Jamie Collins, RDH
Jamie has been in the dental field for nearly 20 years, both as an assistant and hygienist. In addition to clinical practice, she is also an educator, speaker, and has contributed to multiple textbooks and curriculum development in addition to be a frequently published author.
Dentistry is full of new ideas and trends, some of which are helpful and others … not so much. The COVID-19 pandemic brought personal care and health to the forefront for many. As our collective focus is aimed at disease transmission and prevention, society has turned to the internet for answers and trends, no matter the outcome.
When it comes to home care, how do you know which dental hygiene trends are worth trying, and which ones are not only a waste of time, but may actually be harmful? Here are three oral health trends that all hygienists should have on their radar:
Xylitol is a naturally occurring product found in many plants, and is extracted from birch wood for medical purposes. The benefits of xylitol are far-reaching, and include a low glycemic index that makes it a good alternative sweetener.
There are various xylitol products on the market, including gums, mints and rinses that boast the benefits of xylitol. Xylitol has demonstrated the ability to inhibit the bacteria involved in the caries process, making it a great ingredient for dental products. Many fluoride varnishes and prophy pastes on the market contain xylitol as a natural sweetener with the caries-fighting bonus.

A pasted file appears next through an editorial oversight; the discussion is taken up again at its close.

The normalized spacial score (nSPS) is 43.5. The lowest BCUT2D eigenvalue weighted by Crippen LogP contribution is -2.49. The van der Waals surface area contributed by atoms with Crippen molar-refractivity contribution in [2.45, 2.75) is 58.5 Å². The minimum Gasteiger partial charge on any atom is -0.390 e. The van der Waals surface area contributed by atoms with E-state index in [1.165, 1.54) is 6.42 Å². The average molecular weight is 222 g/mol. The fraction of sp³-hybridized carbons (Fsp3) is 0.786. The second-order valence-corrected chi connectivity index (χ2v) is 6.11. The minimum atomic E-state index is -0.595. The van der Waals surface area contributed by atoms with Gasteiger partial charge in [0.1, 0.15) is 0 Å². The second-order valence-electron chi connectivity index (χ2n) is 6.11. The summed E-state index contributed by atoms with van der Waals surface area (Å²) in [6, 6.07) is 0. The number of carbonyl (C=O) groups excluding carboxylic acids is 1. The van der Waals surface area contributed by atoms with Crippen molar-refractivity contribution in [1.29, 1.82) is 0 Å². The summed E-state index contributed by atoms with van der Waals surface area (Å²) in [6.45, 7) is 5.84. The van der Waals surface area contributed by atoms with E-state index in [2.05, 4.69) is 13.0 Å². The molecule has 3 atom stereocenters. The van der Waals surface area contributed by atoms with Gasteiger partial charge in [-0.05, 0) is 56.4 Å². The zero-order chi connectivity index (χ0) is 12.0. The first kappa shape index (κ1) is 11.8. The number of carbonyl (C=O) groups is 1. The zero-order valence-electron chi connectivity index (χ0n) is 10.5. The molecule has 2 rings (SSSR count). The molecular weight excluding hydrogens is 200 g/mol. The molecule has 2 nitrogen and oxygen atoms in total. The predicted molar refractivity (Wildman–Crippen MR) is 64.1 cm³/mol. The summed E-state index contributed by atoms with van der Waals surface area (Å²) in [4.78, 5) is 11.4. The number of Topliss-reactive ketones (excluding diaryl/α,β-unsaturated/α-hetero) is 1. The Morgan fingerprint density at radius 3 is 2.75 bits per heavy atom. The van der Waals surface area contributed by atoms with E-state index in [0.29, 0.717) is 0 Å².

There are early studies that indicate the xylitol nasal sprays may be beneficial in inhibiting the COVID-19 virus in the nasal passages. However, too much of a good thing (consumption) may have adverse gastrointestinal effects, be sure to use the gums and mints in moderation.
Buyer beware when purchasing a charcoal-based product. It has been one of the hottest trends, with a variety of choices to purchase everything from pastes and powders to toothbrushes.
The claims include the ability to whiten even the toughest stains. However, it can actually do the opposite. If the charcoal powder gets into a porous structure or filling, it can be difficult to remove, leaving a dark stain behind.
The larger concern is that the Relative Dentin Abrasivity may be high depending on the brand, in turn causing damage to the teeth and oral tissues. I don’t recommend patients to use charcoal paste without first investigating the product, and in reality, they usually don’t have much effect on stain.
Pre-procedural or homecare rinse the use of chlorine dioxide showcases many benefits. It can be used as an alternative to chlorhexidine in many cases (not all) without the risk of staining.
Chlorine dioxide offers the ability kill the odor-causing bacteria, rather than masking it. There are a variety of choices on the market; my favorite and best-accepted by patients is from Oxyfresh. They offer fluoride and fluoride-free options (both pastes and rinses) that are dye-free, pH-balanced and contain xylitol.
The best part in regard to patient acceptance and compliance is the pleasant taste – we all know if it tastes bad, patients are less likely to use it. There is also early evidence that chlorine dioxide is helpful in reducing the spread of COVID-19, but more studies are needed.
The pandemic has brought self-care to the forefront, especially with the mask-mouth phenomenon helping to raise awareness a patient’s own oral health. Smelling the malodor helps drive improvements to oral care needs. The public is more cautious and aware when it relates to personal care, and oral care if no different. Arming patients with effective solutions to prevent decay and odor without causing more damage is key.